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Trump Strategic and Policy Forum
President Donald Trump convenes a meeting of the White House Strategic and Policy Forum in April. (White House via YouTube)

President Donald Trump says he’s disbanding two of his business advisory councils, focusing on manufacturing as well as strategy and policy.

The move comes amid a wave of criticism and resignations sparked by last weekend’s deadly violence at a white nationalist rally in Charlottesville, Va.

The Strategic and Policy Forum reportedly decided to disband today even before Trump’s announcement, which was issued via Twitter:

Some of the business leaders told CNBC that Trump’s heated remarks on Tuesday sparked such an outcry from employees and customers that they had little choice but to dissolve the council.

“There really was nothing to debate,” one unnamed member told CNBC.

Former Boeing CEO Jim McNerney was among the members of the forum, which was headed by Blackstone CEO Steve Schwarzman. Other CEOs represented such firms as IBM, GM, Walmart and Pepsico.

The Manufacturing Council was a separate group, focusing on strategies to boost American manufacturing and create jobs in the process.

Several members resigned from that panel in protest after Trump issued what many thought was an unacceptable response to the Charlottesville incident, which featured marches by white nationalists brandishing torches, a helicopter crash in which two state troopers died, and a vehicular attack that killed one counterprotester and injured 19 others.

The first to resign were Merck CEO Kenneth Frazier, Intel CEO Brian Krzanich, Under Armour CEO Kevin Plank and AFL-CIO President Richard Trumka. Still more resignations were being announced this morning, even as Trump decided to throw in the towel.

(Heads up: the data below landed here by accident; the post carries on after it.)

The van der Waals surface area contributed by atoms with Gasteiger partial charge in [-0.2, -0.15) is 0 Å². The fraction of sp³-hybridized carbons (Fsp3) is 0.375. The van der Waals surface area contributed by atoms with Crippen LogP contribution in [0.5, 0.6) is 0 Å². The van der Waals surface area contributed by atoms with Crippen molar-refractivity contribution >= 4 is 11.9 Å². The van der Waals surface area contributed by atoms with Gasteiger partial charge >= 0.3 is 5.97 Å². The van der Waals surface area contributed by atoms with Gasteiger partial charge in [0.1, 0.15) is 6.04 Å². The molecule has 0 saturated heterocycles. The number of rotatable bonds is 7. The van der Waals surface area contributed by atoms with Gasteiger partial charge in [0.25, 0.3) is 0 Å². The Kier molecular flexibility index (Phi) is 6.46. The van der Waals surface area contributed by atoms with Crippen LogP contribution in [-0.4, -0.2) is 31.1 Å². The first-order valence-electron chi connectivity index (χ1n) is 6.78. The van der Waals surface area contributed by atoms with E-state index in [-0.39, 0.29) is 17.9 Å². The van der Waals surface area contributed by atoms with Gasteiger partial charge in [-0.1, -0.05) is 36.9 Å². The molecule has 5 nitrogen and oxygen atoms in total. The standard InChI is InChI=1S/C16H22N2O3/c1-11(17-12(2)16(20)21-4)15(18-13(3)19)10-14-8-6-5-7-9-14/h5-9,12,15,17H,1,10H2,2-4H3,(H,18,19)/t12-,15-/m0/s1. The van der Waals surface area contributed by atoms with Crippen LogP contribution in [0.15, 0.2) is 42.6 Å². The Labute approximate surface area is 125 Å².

The remaining members of the Manufacturing Council included Boeing CEO Dennis Muilenburg and Dell Technologies CEO Michael Dell.

Trump’s tweet didn’t address the fate of the American Technology Council, which is chaired by the president and consists of officials from various government agencies.

Microsoft CEO Satya Nadella, Amazon CEO Jeff Bezos and Apple CEO Tim Cook were among the executives who attended a meeting of the council in June. No outside executives are official members of the council, however, and no further meetings with tech leaders have been scheduled.

Nadella wrote a memo to Microsoft employees following the events in Charlottesville, saying in part, “There is no place in our society for the bias, bigotry and senseless violence we witnessed this weekend in Virginia provoked by white nationalists.”

The tech council has former Microsoft chief financial officer Chris Liddell as its director. Liddell works with Trump’s son-in-law, Jared Kushner, who is a senior adviser to the president and heads the White House Office of American Innovation.

GeekWire has contacted Microsoft, Amazon and Apple to find out about their CEOs’ intentions regarding future involvement with tech council meetings. We’ll update this item with anything we hear back.

Elon Musk, the billionaire CEO of SpaceX and Tesla, may now be seen as a “canary in the coal mine” for business involvement with the White House. He was tapped as a tech adviser as well as a member of the Manufacturing Council, the Strategic and Policy Forum and a separate panel on infrastructure.

In June, Musk announced that he was leaving all of the White House councils because he disagreed with Trump’s decision to withdraw from the Paris climate agreement.

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